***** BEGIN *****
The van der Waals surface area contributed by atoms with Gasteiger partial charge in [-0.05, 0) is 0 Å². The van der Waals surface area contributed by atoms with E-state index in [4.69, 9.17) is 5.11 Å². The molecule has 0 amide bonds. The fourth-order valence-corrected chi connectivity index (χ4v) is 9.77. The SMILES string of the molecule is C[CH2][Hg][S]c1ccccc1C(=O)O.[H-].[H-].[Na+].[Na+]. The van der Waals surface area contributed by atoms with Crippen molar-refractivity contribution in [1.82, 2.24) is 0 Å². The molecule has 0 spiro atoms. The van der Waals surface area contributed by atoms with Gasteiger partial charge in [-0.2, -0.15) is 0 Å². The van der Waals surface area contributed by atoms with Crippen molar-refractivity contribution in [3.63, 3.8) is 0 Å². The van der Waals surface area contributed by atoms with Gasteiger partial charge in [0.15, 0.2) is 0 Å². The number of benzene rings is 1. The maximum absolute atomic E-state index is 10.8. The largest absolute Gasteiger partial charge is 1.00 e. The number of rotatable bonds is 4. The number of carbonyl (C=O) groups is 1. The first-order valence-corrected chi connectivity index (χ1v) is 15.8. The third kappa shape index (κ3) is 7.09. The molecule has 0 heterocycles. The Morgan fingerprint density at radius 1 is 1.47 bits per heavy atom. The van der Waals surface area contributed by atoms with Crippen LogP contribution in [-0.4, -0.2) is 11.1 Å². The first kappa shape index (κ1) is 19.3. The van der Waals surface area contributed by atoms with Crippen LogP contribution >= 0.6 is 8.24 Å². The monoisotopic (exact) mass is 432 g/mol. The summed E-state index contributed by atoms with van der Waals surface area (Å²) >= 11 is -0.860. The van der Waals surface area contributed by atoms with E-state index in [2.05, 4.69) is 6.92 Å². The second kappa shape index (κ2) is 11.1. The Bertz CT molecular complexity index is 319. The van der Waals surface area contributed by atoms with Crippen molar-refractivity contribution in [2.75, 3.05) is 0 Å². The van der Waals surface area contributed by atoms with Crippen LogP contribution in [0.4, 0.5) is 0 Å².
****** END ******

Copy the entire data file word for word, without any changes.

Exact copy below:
The van der Waals surface area contributed by atoms with Gasteiger partial charge in [-0.05, 0) is 0 Å². The van der Waals surface area contributed by atoms with E-state index in [4.69, 9.17) is 5.11 Å². The molecule has 0 amide bonds. The fourth-order valence-corrected chi connectivity index (χ4v) is 9.77. The SMILES string of the molecule is C[CH2][Hg][S]c1ccccc1C(=O)O.[H-].[H-].[Na+].[Na+]. The van der Waals surface area contributed by atoms with Crippen molar-refractivity contribution in [1.82, 2.24) is 0 Å². The molecule has 0 spiro atoms. The van der Waals surface area contributed by atoms with Gasteiger partial charge in [-0.2, -0.15) is 0 Å². The van der Waals surface area contributed by atoms with Crippen molar-refractivity contribution in [3.63, 3.8) is 0 Å². The van der Waals surface area contributed by atoms with Gasteiger partial charge in [0.15, 0.2) is 0 Å². The number of benzene rings is 1. The maximum absolute atomic E-state index is 10.8. The largest absolute Gasteiger partial charge is 1.00 e. The number of rotatable bonds is 4. The number of carbonyl (C=O) groups is 1. The first-order valence-corrected chi connectivity index (χ1v) is 15.8. The third kappa shape index (κ3) is 7.09. The molecule has 0 heterocycles. The Morgan fingerprint density at radius 1 is 1.47 bits per heavy atom. The van der Waals surface area contributed by atoms with Crippen LogP contribution in [-0.4, -0.2) is 11.1 Å². The first kappa shape index (κ1) is 19.3. The van der Waals surface area contributed by atoms with Crippen LogP contribution >= 0.6 is 8.24 Å². The monoisotopic (exact) mass is 432 g/mol. The summed E-state index contributed by atoms with van der Waals surface area (Å²) >= 11 is -0.860. The van der Waals surface area contributed by atoms with E-state index in [2.05, 4.69) is 6.92 Å². The second kappa shape index (κ2) is 11.1. The Bertz CT molecular complexity index is 319. The van der Waals surface area contributed by atoms with Crippen molar-refractivity contribution in [2.75, 3.05) is 0 Å². The van der Waals surface area contributed by atoms with Crippen LogP contribution in [0.4, 0.5) is 0 Å².